Why Is Teamwork Important in Nursing Care?

by Morgan Rush; Updated September 26, 2017
Smiling medical staff at hospital

Nurses play a vital role in health care; registered nurses comprise the largest health-care occupation, with 2.6 million jobs as of 2011, according to the Bureau of Labor Statistics. Nurses treat patients, offer education and information to patients and their families, and provide emotional support to those who need it. Other responsibilities include performing medical tests, analyzing results and assisting with patient rehabilitation. Few patients see only one nurse or health-care provider, making it particularly important for nursing care professionals to develop strong teamwork skills.

Improved Outcome

Doctor crossing her arms in the foreground of a room

In 2004, the Joint Commission on the Accreditation of Hospitals listed communication problems and inadequate teamwork as one of the factors affecting infant death rates. Teamwork breakdowns can also have devastating effects in an emergency room environment, since lacking information or cooperation can lead to mistakes in nursing care. Conversely, teamwork can lead to more positive patient outcomes, thanks to more reasoned decisions developed through increased information-sharing and fewer mistakes made due to lack of information.


Three nurses discussing information from tablet with doctor

Teamwork in nursing care contributes directly to more effective communication. Nurses communicate with each other to compare general notes, discuss new information about a patient’s changed health status and note changes made in the patient’s medical care plan, such as prescriptions, dietary changes or surgeries planned. Nursing care also involves communicating with other health-care professionals, including physicians, speech therapists or respiratory therapists. Being a team player involves sharing insights, observations and concerns with relevant medical providers to make adjustments to patient care.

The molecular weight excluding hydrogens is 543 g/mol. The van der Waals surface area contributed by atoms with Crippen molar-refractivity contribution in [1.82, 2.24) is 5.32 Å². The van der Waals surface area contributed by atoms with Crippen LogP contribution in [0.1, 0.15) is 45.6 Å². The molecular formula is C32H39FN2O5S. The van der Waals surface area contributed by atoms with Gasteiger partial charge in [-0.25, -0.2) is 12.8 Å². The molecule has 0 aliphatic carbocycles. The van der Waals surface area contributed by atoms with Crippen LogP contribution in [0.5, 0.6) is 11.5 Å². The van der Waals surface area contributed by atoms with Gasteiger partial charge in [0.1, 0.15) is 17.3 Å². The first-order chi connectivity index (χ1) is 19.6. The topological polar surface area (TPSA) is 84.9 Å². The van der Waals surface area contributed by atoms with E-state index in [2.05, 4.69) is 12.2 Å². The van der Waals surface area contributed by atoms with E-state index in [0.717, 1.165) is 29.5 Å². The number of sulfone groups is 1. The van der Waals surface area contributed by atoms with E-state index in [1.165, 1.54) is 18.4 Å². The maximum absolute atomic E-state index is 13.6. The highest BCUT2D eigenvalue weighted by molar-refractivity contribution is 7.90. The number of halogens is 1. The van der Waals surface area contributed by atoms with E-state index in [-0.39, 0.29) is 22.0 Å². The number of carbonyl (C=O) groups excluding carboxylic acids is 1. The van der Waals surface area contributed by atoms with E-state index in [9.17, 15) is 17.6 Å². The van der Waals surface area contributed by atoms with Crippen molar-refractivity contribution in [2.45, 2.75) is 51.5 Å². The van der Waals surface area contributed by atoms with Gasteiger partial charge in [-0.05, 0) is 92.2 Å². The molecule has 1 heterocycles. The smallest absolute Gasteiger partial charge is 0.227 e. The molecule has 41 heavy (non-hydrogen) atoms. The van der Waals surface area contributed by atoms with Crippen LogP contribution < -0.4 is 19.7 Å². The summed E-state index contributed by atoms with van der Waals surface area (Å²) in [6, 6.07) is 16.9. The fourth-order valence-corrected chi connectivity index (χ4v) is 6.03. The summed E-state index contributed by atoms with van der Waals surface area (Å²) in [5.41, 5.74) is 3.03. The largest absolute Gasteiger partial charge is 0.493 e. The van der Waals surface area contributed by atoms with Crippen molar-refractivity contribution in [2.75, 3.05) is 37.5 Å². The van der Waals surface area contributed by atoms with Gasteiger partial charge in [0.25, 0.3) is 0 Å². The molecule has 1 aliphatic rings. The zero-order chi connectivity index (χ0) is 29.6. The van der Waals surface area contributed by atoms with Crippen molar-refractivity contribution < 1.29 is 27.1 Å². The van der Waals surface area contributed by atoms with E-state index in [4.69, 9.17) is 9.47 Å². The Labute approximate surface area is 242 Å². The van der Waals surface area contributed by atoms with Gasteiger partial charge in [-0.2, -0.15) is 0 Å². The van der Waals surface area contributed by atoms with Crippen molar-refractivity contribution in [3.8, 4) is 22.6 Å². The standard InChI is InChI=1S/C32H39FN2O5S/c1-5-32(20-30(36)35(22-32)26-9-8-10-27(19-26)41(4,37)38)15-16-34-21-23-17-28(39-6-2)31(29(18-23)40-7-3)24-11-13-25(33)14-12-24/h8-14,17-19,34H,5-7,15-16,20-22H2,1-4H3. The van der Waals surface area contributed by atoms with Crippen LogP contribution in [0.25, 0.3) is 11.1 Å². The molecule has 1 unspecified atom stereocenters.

Colleague Knowledge

Female doctor with receptionist in hospital, smiling, portrait

Maintaining a strong teamwork environment in nursing care can enhance colleague knowledge. Working together, nurses can pass along new strategies, techniques or information about particular diagnoses. This increases overall team knowledge, since nurses may come from varying training and experience backgrounds. More-experienced nurses can also help newer professionals or those transitioning to the job site from another location. Additionally, teamwork allows nursing colleagues to become more familiar with one another’s professional strengths and weaknesses. When assigning patients, a head nurse may assign a child patient to a nurse with significant experience or personal aptitude for working with children, or assign a cardiac patient to nurses who have just completed specialty trainings in innovative cardiac care.

Job Satisfaction

Doctor with two female nurses in hospital, portrait

Promoting teamwork in nursing care can also increase job satisfaction for those involved. Environments lacking a teamwork mentality may break down into competition, petty squabbles or frustrations, with employees perceived to be not pulling their weight. Teamwork can foster increased motivation and a willingness to be supportive during stressful or emergency health-care situations.


Doctors And Nurses At The Reception Area Of A Hospital

A strong teamwork ethic in nursing care can enhance self-governance. Nursing departments that don’t break down into frequent employee bickering and don’t make avoidable mistakes but do consistently produce quality care are more likely to be permitted some autonomy and self-governance within the hospital or medical care environment. Ineffective nursing departments may be more subject to administrative scrutiny and regulation.

2016 Salary Information for Registered Nurses

Registered nurses earned a median annual salary of $68,450 in 2016, according to the U.S. Bureau of Labor Statistics. On the low end, registered nurses earned a 25th percentile salary of $56,190, meaning 75 percent earned more than this amount. The 75th percentile salary is $83,770, meaning 25 percent earn more. In 2016, 2,955,200 people were employed in the U.S. as registered nurses.

About the Author

Morgan Rush is a California journalist specializing in news, business writing, fitness and travel. He's written for numerous publications at the national, state and local level, including newspapers, magazines and websites. Rush holds a Bachelor of Arts from the University of California, San Diego.

Photo Credits

  • BananaStock/BananaStock/Getty Images